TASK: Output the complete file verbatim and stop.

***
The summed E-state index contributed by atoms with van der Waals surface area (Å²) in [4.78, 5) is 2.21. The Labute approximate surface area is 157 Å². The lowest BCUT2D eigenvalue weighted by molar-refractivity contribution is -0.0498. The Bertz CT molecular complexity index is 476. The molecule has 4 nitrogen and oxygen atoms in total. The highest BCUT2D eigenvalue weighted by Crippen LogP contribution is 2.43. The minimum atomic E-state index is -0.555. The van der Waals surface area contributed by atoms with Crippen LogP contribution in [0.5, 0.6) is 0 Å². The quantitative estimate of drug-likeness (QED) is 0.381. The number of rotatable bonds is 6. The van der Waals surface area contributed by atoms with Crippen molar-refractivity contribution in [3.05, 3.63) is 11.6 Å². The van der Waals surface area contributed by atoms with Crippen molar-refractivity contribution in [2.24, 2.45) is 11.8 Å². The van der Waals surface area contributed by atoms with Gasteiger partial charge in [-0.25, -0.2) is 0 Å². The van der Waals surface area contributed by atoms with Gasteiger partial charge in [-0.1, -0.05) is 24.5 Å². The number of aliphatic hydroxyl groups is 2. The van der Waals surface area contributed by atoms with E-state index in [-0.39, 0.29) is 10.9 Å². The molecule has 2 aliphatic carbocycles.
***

The summed E-state index contributed by atoms with van der Waals surface area (Å²) in [4.78, 5) is 2.21. The Labute approximate surface area is 157 Å². The lowest BCUT2D eigenvalue weighted by molar-refractivity contribution is -0.0498. The Bertz CT molecular complexity index is 476. The molecule has 4 nitrogen and oxygen atoms in total. The highest BCUT2D eigenvalue weighted by Crippen LogP contribution is 2.43. The minimum atomic E-state index is -0.555. The van der Waals surface area contributed by atoms with Crippen LogP contribution in [0.5, 0.6) is 0 Å². The quantitative estimate of drug-likeness (QED) is 0.381. The number of rotatable bonds is 6. The van der Waals surface area contributed by atoms with Crippen molar-refractivity contribution in [3.05, 3.63) is 11.6 Å². The van der Waals surface area contributed by atoms with Crippen molar-refractivity contribution in [2.24, 2.45) is 11.8 Å². The van der Waals surface area contributed by atoms with Gasteiger partial charge in [-0.25, -0.2) is 0 Å². The van der Waals surface area contributed by atoms with Gasteiger partial charge in [-0.1, -0.05) is 24.5 Å². The number of aliphatic hydroxyl groups is 2. The van der Waals surface area contributed by atoms with E-state index in [-0.39, 0.29) is 10.9 Å². The molecule has 2 aliphatic carbocycles.